1634: THE BALTIC WAR — snippet 9

 

1634: THE BALTIC WAR – snippet 9:

 

 

            One of the Marines pointed to the burning coals scattered across the yard. “We can use that coal.”

 

            “Do it,” Mike said. He directed some of the newly arrived troops to use their shovels to fill the firebox of the crane. Others, he directed to help the fire brigade put out the nearby fires.

 

            Krenz sat down in the crane, then yelled, stood up, and batted a small lump of coal from the seat. Despite the tension of the moment, a burst of laughter went up from the men who saw. Krenz grinned himself, shaking his head ruefully, before he sat back down at the controls.

 

            The crane lifted its bucket, which Krenz sat down next to the first barrel. By this point, there were three filled barrels, and the last one was almost full. Several men tipped one of the barrels into the bucket, which was quickly raised and poured into a different vat.

 

            Mike looked at the barrels and the vat. “It’s not going to be enough,” he muttered. “It’s just a finger in the dike.” He called several of the men, both naval personnel and the CoC members who were starting to arrive.

 

            “It’s not enough. We’ve got to keep it out of the sewers.” He looked around. “Some of you, fill in the end of the sewer. The rest of you, we need to direct what gets out into the river. Start a trench here.”

 

            Gunther Achterhof came running up with a number of his people. “This looks bad, Prime Minister. How can we help?”

 

            “Could your people relieve my troops helping the fire brigade? We’ve got to handle this leak before it gets in the sewers.”

 

            “Yes, of course.”

 

            Mike turned back, to see that the trench was beginning to take shape. But the leak was getting worse, and was clearly winning. He moved back to Krenz and the crane. “The leak is speeding up, soon it’ll be more that we can stop. How can we redirect the benzoil?”

 

            “It would take too long to use the crane to dig a trench,” Krenz said, “and this is the wrong scoop, anyway.”

 

            “Okay, then. Can you use the crane to knock the vat so that it goes into the river?”

 

            Mike thought, briefly and little ruefully, of what environmentalists in the world they’d left behind would say to a thousand gallons or so of toxic organic chemicals being poured into the river that ran right through a major city. But they were three and half centuries away in a different universe and didn’t have a town burning down around them.

 

            “I can lift the side of the vat with the scoop. The crane isn’t strong enough to pick it up, but that might be enough. Make a shitpot of a mess, though.”

 

            “If most of that liquid reaches the sewer, we’ll have a lot bigger mess on our hands. I’ll tell the men.”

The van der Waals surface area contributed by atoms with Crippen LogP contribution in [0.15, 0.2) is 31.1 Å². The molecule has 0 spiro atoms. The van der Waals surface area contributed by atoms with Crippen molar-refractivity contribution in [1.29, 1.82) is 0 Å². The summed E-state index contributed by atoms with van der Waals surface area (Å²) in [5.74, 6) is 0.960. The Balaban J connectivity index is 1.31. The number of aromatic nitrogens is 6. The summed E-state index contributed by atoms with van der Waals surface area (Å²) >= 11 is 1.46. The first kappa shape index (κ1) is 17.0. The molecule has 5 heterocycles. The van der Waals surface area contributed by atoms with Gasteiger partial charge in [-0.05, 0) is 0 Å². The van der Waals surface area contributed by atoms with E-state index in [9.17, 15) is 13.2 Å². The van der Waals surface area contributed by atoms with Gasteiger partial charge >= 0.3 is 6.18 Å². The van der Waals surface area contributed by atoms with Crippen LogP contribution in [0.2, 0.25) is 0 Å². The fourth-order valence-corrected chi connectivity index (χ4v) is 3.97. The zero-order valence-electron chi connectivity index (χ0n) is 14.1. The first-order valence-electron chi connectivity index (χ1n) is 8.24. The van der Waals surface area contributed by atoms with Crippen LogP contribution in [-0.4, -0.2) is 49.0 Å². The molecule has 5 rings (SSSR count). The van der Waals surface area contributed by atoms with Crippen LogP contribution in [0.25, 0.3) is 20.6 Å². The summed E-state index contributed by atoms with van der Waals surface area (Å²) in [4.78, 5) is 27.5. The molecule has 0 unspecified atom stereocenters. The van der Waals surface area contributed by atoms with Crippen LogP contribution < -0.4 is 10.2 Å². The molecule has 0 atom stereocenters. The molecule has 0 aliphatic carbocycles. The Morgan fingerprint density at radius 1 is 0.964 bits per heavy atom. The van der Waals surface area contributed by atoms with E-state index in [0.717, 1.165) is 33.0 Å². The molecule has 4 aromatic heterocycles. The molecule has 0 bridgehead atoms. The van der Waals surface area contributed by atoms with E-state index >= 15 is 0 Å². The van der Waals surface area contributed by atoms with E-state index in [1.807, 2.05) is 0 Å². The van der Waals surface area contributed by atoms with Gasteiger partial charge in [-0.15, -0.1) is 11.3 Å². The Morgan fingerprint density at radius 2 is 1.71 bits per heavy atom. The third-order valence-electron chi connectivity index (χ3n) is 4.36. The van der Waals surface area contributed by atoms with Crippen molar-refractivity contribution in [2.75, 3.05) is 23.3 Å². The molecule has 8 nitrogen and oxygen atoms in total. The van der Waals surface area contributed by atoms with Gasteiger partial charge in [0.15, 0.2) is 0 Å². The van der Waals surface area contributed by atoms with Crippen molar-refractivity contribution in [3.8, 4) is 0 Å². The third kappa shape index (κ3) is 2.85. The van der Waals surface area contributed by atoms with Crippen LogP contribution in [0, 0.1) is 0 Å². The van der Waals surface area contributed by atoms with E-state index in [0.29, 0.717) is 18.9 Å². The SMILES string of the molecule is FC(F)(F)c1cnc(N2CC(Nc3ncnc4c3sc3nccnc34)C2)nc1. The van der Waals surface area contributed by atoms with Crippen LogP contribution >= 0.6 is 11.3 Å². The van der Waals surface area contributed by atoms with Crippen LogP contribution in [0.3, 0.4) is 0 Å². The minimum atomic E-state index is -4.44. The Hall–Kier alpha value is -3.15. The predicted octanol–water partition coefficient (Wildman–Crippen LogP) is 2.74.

Mike went over to the men desperately unloading the vat. “We’re going to lift that side of the vat, and pour the liquid into the river. Get some long pieces of lumber as levers, and we’ll try to direct which way it goes. The rest of you, get the hell out of here. Move!”

 

            Krenz carefully brought the scoop under the side of the vat, and two sailors used pieces of wood to direct it into place. Several others braced lumber against the vat, now pouring its flammable contents at a rapid rate onto the ground. While they did that, the people digging the ditch started running from the plant.

 

            “Now!” Mike yelled, and the scoop lifted up. Under the combined efforts of the crane and the men, the platform started to collapse on the opposite side, and the vat slowly started to topple. A moment later, most of the contents poured out of the vat and surged towards the river. He grimaced as he saw a small stream of it heading for the base of the furnace. Some of the chemicals lapped against the side of the furnace, where the heat caused some of it to vaporize. It touched some of the burning coal near the furnace, and there was an almost-explosion as gallons of it caught fire. Some of the flames raced outward, following the path to the river and entering it. Only there did they stop. Other flames raced towards the other vats, but fortunately couldn’t quite reach them before they burned themselves out.

 

            It was over. Leaving behind a ruined coal gas plant and one unholy mess, true. Not to mention a number of people killed and injured. But at least an industrial accident hadn’t become transformed into a city-wide catastrophe.

 

            Mike sat down and caught his breath. Thorsten Engler sat down next to him, and a naval rating on the other side.

 

            “What a cluster-fuck,” the rating said.

 

            Engler rubbed his face wearily. “Poor Robert. And all of it because of a stupid grate.”

 

            Mike didn’t say anything. Eventually, he’d get a full report of what had caused the disaster, in considerable detail. But he already knew the gist of it.

 

            They were pushing too hard, because of the war. And the only way he could see to end it was to win the war as soon as possible.

 

****

 

            When Mike got back to the government building, he went directly to the radio room.

 

            “Did we hear anything—”

 

            Smiling, the operator held up a sheet of paper. “Yes, Prime Minister. Your wife is fine and she says—”

 

            “Not her,” Mike said impatiently. “I meant did we get anything from Colonel Wood?”

 

            The radio operator stared at him for a moment. Then, clearing his throat. “Ah, yes, sir. He’ll fly up here tomorrow. He’ll be here by noon, he says.”

 

            “Good.” Seeing the operator still staring at him, Mike smiled a bit crookedly. “And, now, yes. Of course I’d like to see the message from my wife.”

 

 

About Eric Flint

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